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40% of Arthritis Patients Fail to Receive Exercise Guidance

The latest issue of CDC’s MMWR reports that exercise counseling among arthritis patients increased from 52% to 61% (2002 to 2014); hence ~40% do not receive health care provider counseling, suggesting the need for provider education and training in exercise counseling, and improved electronic medical record reminders.

An estimated 54 million adults in the United States are affected by arthritis. Both American College of Rheumatology’s osteoarthritis management guidelines and Healthy People 2020 recommend regular physical activity or exercise among adults with arthritis.

The CDC analyzed 2002 and 2014 National Health Interview Survey (NHIS) data that included 36,697 adults; response rate = 58.9%). They were asked, “Have you ever been told by a doctor or other health care professional that you have arthritis, rheumatoid arthritis, gout, lupus or fibromyalgia?” and “Has a doctor or other health professional ever suggested physical activity or exercise to help your arthritis or joint symptoms?”

They found that between 2002 and 2014 there was a 17.6% increase (51.9% to 61.0% in the counseling of adult arthritis patients. This increase was greater (20.1%) in those who described themselves as inactive. 

By 2014, all subgroups exceeded the Healthy People 2020 age-standardized target of 57.4% for adults with arthritis, with the exception of non-Hispanic other races (53.8%), underweight/normal weight persons (50.0%), current smokers (56.9%), inactive persons (56.7%), and persons without a primary care provider (50.7%).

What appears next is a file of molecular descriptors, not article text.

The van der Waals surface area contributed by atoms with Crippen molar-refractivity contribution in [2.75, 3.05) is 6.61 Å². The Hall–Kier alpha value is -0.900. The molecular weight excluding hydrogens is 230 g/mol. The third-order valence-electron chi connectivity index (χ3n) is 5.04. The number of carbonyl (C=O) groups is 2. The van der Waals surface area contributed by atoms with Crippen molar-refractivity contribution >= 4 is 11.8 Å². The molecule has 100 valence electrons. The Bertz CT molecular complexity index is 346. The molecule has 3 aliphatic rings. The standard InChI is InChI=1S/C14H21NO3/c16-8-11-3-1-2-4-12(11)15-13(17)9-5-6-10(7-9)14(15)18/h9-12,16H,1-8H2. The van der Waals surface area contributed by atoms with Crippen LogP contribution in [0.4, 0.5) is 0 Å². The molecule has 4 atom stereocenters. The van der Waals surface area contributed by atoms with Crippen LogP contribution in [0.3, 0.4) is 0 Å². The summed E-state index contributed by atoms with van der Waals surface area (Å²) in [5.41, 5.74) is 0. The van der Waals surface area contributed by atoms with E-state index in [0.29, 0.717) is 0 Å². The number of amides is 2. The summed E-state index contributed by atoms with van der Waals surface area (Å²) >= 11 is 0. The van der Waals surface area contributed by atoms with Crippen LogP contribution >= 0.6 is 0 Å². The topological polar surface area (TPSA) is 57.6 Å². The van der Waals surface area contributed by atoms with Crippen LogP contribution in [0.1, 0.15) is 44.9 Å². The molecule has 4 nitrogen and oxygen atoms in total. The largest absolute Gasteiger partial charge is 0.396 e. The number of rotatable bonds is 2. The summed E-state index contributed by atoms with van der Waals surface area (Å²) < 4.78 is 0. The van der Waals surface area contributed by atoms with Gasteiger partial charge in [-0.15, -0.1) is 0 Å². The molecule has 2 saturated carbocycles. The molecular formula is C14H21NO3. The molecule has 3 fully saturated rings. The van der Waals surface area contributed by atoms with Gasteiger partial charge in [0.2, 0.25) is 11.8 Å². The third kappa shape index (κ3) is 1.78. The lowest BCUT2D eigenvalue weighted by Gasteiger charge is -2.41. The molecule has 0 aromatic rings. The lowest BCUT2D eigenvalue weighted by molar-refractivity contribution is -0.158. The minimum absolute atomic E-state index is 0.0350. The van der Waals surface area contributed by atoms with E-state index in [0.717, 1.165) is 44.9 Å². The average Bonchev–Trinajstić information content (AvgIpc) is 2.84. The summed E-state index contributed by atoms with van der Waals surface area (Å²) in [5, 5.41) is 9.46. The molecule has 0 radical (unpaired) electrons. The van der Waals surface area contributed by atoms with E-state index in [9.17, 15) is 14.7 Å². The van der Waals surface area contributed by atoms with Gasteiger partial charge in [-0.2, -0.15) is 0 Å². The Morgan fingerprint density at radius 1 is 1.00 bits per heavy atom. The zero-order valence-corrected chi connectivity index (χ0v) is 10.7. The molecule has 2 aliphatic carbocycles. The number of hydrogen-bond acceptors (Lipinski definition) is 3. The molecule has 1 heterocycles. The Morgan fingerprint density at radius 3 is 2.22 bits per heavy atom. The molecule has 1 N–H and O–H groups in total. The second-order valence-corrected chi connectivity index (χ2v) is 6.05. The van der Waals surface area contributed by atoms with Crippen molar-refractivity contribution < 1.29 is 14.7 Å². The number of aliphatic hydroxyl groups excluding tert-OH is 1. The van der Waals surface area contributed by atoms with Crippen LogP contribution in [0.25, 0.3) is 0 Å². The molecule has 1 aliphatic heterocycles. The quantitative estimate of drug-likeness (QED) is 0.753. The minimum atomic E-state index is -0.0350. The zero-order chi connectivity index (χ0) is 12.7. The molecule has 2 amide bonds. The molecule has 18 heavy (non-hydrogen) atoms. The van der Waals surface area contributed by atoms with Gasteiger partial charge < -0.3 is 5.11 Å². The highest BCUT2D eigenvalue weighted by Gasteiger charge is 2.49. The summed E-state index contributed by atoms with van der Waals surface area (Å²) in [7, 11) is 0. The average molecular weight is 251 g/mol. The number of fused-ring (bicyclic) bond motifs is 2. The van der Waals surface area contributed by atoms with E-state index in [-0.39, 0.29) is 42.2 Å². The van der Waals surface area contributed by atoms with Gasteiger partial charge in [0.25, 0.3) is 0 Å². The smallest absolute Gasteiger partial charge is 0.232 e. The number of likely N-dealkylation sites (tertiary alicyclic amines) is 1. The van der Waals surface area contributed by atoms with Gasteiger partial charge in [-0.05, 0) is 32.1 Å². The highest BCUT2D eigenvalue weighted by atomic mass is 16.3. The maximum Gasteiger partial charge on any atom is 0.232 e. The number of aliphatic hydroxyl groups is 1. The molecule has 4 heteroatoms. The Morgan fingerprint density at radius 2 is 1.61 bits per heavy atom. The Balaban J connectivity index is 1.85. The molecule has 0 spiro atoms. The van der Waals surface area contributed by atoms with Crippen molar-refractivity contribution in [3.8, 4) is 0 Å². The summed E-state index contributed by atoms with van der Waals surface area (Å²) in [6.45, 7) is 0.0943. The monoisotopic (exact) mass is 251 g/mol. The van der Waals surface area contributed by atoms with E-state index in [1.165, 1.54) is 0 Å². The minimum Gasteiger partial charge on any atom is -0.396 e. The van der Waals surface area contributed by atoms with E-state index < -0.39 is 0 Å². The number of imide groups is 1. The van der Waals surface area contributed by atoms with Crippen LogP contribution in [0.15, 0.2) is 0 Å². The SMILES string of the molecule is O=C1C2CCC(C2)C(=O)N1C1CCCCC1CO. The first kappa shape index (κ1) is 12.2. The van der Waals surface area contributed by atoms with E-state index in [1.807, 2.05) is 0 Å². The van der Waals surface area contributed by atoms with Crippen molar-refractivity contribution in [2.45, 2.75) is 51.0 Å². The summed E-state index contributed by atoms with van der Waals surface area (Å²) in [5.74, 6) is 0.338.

The CDC points out that Exercise is Medicine (EIM) website has free tools and resources to help providers incorporate these principles to improve chronic disease management in their practices.

Providers can reduce arthritis-specific barriers to exercise by referring patients who are uncertain about exercising safely to evidence-based, community programs. Several community group and self-directed exercise programs are available for adults with arthritis (e.g., Enhance Fitness, Walk with Ease, and Active Living Every Day) and can reduce pain and improve function, mobility, and mood. Community based organizations, including the National Parks and Recreation Association and the YMCA disseminate these evidence-based physical activity programs throughout the United States.

Particular attention should be paid to subgroups that have not reached the Healthy People 2020 target, including underweight/normal weight persons, current smokers, and certain racial/ethnic groups

Prevalence of health care provider counseling for exercise among adults with arthritis has increased significantly over more than a decade, but the prevalence of counseling remains low for a self-managed behavior (exercise) with proven benefits and few risks (8), especially among those who are inactive. Various strategies such as health care provider education and training in exercise counseling and electronic medical record prompts might increase health care provider counseling for exercise among adults with arthritis.

The author has no conflicts of interest to disclose related to this subject

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